Hempstead leads Nassau in heroin arrests
The figures show 61 heroin arrests in Hempstead up until Nov. 2, which is 8.3 percent of the total 733 to date. The list below breaks down the top 10 communities with the most heroin arrests in 2016:
1. Hempstead: 61 (8.3 percent)
2. Levittown: 42 (5.7 percent)
3. Hicksville: 37 (5 percent)
4. Westbury: 37 (5 percent)
5. Massapequa: 32 (4.4 percent)
6. Bethpage: 30 (4.1 percent)
7. Mineola: 29 (4 percent)
8. Farmingdale: 26 (3.5 percent)
9. Oceanside: 22 (3 percent)
10. Merrick: 22 (3 percent)
Within Nassau County there are three towns: Hempstead, North Hempstead and Oyster Bay, and two cities: Glen Cove and Long Beach. There are 64 incorporated villages and 100 unincorporated villages (hamlets) in the county. Hamlets are communities within a town, identified by a name, but not incorporated as a village, making it an unincorporated community.
The majority of people arrested are in the 24-28 age group, as can be seen in the chart below:
In 2016, out of the 733 people arrested in Nassau County for heroin offenses, 384 (53 percent) were between the ages of 30 and 68, while 349 (47 percent) of those arrested were between the ages of 18 and 29.
The data also shows that white males make up the largest proportion with 462 arrests, which is 63 percent of arrests.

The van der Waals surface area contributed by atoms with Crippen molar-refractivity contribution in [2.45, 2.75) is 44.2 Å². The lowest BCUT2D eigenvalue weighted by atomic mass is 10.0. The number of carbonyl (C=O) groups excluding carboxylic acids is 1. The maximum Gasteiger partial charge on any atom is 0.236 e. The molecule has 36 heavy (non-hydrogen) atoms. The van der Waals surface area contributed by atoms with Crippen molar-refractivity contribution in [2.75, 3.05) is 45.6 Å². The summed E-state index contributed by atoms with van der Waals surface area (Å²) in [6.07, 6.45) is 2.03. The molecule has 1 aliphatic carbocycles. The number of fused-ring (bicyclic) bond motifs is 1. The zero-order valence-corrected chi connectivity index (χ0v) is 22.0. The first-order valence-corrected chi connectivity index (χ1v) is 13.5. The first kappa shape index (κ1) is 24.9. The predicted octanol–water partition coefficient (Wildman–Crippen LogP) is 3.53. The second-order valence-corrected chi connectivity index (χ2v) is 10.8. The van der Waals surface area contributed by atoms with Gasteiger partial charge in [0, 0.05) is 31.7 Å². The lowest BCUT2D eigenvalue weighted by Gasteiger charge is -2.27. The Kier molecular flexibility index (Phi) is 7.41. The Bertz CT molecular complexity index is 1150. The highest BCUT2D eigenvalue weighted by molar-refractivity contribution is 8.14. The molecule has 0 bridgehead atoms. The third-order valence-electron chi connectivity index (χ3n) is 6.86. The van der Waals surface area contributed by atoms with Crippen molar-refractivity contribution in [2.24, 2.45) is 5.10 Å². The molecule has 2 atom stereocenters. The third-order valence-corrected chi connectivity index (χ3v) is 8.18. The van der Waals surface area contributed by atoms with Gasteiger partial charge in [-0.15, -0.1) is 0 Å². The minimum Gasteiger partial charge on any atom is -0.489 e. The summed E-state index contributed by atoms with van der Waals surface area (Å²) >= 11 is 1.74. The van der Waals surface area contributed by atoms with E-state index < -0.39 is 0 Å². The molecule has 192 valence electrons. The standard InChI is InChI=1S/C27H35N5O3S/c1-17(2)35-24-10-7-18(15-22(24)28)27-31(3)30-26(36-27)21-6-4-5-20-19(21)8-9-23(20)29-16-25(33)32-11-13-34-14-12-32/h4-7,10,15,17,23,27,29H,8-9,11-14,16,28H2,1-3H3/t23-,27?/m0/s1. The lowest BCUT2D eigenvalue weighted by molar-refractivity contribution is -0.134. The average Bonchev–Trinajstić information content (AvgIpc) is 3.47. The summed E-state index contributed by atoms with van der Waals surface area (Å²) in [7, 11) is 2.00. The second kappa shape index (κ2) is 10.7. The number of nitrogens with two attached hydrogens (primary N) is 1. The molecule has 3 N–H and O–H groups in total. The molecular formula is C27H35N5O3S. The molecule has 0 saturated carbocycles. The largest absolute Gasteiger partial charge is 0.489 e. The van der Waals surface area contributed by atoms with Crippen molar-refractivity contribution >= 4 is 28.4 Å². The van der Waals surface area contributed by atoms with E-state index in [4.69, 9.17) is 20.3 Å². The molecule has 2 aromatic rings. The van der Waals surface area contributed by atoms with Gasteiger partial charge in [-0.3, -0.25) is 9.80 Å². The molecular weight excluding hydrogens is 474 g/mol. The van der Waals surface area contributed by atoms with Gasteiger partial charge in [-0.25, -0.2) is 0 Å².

In contrast, only 26 percent of African-Americans (Black) have reportedly been arrested for heroin offenses. Over 8 percent of other races have reported to be arrested in Nassau County. In the graph below, heroin users who are African-American were arrested a total of 190 times in 2016. Users who are Caucasian were arrested a total of 462 times (63 percent), while other races were arrested only 81 times (11.1 percent).
Men had more heroin arrests than women in Nassau County and the rest of Long Island. Heroin users who are men were arrested 577 times while users who are women were arrested 156 times.
The data also shows what type of charge heroin users were faced with, as can be seen in the chart below:
As the chart shows, heroin users who were faced with a 220.03 charge made up 60.3 percent of the total 733 arrests to date. While heroin offenses who were faced with a 220.39 charge (24.4 percent).
A 220.03 charge is a common class A misdemeanor, criminal scale of a controlled substance in the seventh degree. This charge applies to other controlled substances, except for marijuana and could go on the person’s permanent record. If convicted, a person can be sentenced for up to one year in prison.
A 220.39 charge is a class B felony, criminal scale of a controlled substance in the third degree. If convicted, a person can be sentenced for up to 25 years in prison.